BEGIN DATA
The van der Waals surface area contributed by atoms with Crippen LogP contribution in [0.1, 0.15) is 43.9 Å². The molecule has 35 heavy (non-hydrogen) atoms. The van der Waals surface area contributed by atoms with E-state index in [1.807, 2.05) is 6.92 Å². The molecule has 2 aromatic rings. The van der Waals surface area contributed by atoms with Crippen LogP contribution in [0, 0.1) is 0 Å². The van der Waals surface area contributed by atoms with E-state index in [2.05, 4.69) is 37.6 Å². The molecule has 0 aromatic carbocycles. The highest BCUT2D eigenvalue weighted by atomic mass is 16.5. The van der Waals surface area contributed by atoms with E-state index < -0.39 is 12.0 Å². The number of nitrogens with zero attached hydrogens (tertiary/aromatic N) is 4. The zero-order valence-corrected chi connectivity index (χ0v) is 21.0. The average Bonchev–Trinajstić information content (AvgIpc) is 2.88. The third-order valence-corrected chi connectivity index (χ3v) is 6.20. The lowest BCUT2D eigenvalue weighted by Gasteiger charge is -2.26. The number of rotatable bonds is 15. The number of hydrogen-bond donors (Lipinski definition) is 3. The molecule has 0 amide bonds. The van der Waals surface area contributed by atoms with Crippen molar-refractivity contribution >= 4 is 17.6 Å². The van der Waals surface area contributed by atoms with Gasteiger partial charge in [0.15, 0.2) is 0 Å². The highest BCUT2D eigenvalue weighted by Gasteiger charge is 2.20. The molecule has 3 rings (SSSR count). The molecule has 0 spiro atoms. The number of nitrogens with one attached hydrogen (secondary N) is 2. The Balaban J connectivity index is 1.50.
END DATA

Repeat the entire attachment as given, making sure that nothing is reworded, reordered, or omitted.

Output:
The van der Waals surface area contributed by atoms with Crippen LogP contribution in [0.1, 0.15) is 43.9 Å². The molecule has 35 heavy (non-hydrogen) atoms. The van der Waals surface area contributed by atoms with E-state index in [1.807, 2.05) is 6.92 Å². The molecule has 2 aromatic rings. The van der Waals surface area contributed by atoms with Crippen LogP contribution in [0, 0.1) is 0 Å². The van der Waals surface area contributed by atoms with E-state index in [2.05, 4.69) is 37.6 Å². The molecule has 0 aromatic carbocycles. The highest BCUT2D eigenvalue weighted by atomic mass is 16.5. The van der Waals surface area contributed by atoms with E-state index < -0.39 is 12.0 Å². The number of nitrogens with zero attached hydrogens (tertiary/aromatic N) is 4. The zero-order valence-corrected chi connectivity index (χ0v) is 21.0. The average Bonchev–Trinajstić information content (AvgIpc) is 2.88. The third-order valence-corrected chi connectivity index (χ3v) is 6.20. The lowest BCUT2D eigenvalue weighted by Gasteiger charge is -2.26. The number of rotatable bonds is 15. The number of hydrogen-bond donors (Lipinski definition) is 3. The molecule has 0 amide bonds. The van der Waals surface area contributed by atoms with Crippen molar-refractivity contribution >= 4 is 17.6 Å². The van der Waals surface area contributed by atoms with Gasteiger partial charge in [0.15, 0.2) is 0 Å². The highest BCUT2D eigenvalue weighted by Gasteiger charge is 2.20. The molecule has 3 rings (SSSR count). The molecule has 0 spiro atoms. The number of nitrogens with one attached hydrogen (secondary N) is 2. The Balaban J connectivity index is 1.50.